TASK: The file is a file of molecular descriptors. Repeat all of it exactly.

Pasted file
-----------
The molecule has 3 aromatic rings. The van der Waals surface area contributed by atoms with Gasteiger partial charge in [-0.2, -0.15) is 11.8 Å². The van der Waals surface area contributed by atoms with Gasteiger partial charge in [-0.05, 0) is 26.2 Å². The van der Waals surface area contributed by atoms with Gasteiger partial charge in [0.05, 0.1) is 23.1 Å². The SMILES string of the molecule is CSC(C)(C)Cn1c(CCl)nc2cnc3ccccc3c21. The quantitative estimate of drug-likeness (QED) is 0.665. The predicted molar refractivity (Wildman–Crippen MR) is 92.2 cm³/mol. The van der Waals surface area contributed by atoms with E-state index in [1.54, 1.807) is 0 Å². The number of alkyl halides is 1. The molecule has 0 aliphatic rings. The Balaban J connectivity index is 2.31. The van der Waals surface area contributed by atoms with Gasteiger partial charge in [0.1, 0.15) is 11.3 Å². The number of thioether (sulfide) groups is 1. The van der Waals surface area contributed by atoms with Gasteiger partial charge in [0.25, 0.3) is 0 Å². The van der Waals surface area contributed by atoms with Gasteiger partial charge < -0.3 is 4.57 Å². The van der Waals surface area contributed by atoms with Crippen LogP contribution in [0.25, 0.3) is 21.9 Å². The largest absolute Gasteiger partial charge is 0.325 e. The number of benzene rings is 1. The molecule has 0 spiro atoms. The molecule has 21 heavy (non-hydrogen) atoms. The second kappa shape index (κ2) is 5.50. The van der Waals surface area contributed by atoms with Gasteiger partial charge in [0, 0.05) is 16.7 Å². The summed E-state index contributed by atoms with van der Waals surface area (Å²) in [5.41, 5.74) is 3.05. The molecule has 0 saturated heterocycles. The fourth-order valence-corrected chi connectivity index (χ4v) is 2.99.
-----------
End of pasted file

The molecule has 3 aromatic rings. The van der Waals surface area contributed by atoms with Gasteiger partial charge in [-0.2, -0.15) is 11.8 Å². The van der Waals surface area contributed by atoms with Gasteiger partial charge in [-0.05, 0) is 26.2 Å². The van der Waals surface area contributed by atoms with Gasteiger partial charge in [0.05, 0.1) is 23.1 Å². The SMILES string of the molecule is CSC(C)(C)Cn1c(CCl)nc2cnc3ccccc3c21. The quantitative estimate of drug-likeness (QED) is 0.665. The predicted molar refractivity (Wildman–Crippen MR) is 92.2 cm³/mol. The van der Waals surface area contributed by atoms with E-state index in [1.54, 1.807) is 0 Å². The number of alkyl halides is 1. The molecule has 0 aliphatic rings. The Balaban J connectivity index is 2.31. The van der Waals surface area contributed by atoms with Gasteiger partial charge in [0.1, 0.15) is 11.3 Å². The number of thioether (sulfide) groups is 1. The van der Waals surface area contributed by atoms with Gasteiger partial charge in [0.25, 0.3) is 0 Å². The van der Waals surface area contributed by atoms with Gasteiger partial charge < -0.3 is 4.57 Å². The van der Waals surface area contributed by atoms with Crippen LogP contribution in [0.25, 0.3) is 21.9 Å². The largest absolute Gasteiger partial charge is 0.325 e. The number of benzene rings is 1. The molecule has 0 spiro atoms. The molecule has 21 heavy (non-hydrogen) atoms. The second kappa shape index (κ2) is 5.50. The van der Waals surface area contributed by atoms with Gasteiger partial charge in [0, 0.05) is 16.7 Å². The summed E-state index contributed by atoms with van der Waals surface area (Å²) in [5.41, 5.74) is 3.05. The molecule has 0 saturated heterocycles. The fourth-order valence-corrected chi connectivity index (χ4v) is 2.99.